Elections regulator nixes referendum on gun control law
SANTA FE, N.M. (AP) — A Republican-led attempt to challenge a new gun control law with a statewide referendum was rejected Thursday by New Mexico’s top election regulator, who said such petitions don’t apply to public safety legislation.
In a letter to Republican House minority leader James Townsend of Artesia, Secretary of State Maggie Toulouse Oliver said the new law to expand background checks to nearly all private gun sales was designed to improve public safety and therefore falls under an exemption from petition referendums.
The law “bears a valid, reasonable relationship to the preservation of public peace, health or safety,” Toulouse Oliver wrote. “Therefore the law is constitutionally excluded from referendum.”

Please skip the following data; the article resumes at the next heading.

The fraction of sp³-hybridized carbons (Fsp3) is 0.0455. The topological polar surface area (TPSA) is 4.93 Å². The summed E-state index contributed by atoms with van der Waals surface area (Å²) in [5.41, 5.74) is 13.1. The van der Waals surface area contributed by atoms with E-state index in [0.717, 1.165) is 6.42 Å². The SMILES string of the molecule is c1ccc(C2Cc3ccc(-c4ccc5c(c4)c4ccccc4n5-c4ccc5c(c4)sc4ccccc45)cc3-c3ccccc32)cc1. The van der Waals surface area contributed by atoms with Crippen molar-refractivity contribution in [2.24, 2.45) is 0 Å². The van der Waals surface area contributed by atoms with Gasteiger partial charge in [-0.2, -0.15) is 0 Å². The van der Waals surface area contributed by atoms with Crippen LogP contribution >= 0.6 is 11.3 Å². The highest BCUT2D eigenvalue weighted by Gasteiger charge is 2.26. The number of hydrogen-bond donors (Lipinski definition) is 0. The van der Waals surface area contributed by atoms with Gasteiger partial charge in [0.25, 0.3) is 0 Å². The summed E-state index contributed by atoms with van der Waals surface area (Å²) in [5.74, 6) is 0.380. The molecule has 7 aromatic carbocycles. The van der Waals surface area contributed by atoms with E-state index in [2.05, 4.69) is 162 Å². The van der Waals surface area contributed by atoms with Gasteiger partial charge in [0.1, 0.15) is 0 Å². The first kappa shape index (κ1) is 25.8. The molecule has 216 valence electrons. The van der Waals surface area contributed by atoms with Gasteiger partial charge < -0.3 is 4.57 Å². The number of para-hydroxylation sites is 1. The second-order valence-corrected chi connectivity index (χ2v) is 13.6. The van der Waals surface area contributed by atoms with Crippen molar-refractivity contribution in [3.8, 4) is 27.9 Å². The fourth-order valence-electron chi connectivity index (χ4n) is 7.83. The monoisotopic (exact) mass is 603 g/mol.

Several legislative proposals this year to restrict gun possession in the interest of safety have generated a backlash from county sheriffs and others who say the measures will be difficult to enforce and do little to address gun violence. Those sentiments have been amplified as many county commissions have passed “2nd Amendment sanctuary” ordinances in support of sheriffs.
Townsend and Republican minority House whip Rod Montoya of Farmington began laying groundwork for the petition referendum before the background bill was signed by Democratic Gov. Michelle Lujan Grisham earlier this month.
Townsend said Thursday in a statement that politics were at play in the decision by Toulouse Oliver, also a Democrat.
“We are fully prepared to take the actions necessary, including legal action, in order to protect the Constitutional rights of all New Mexicans,” he said.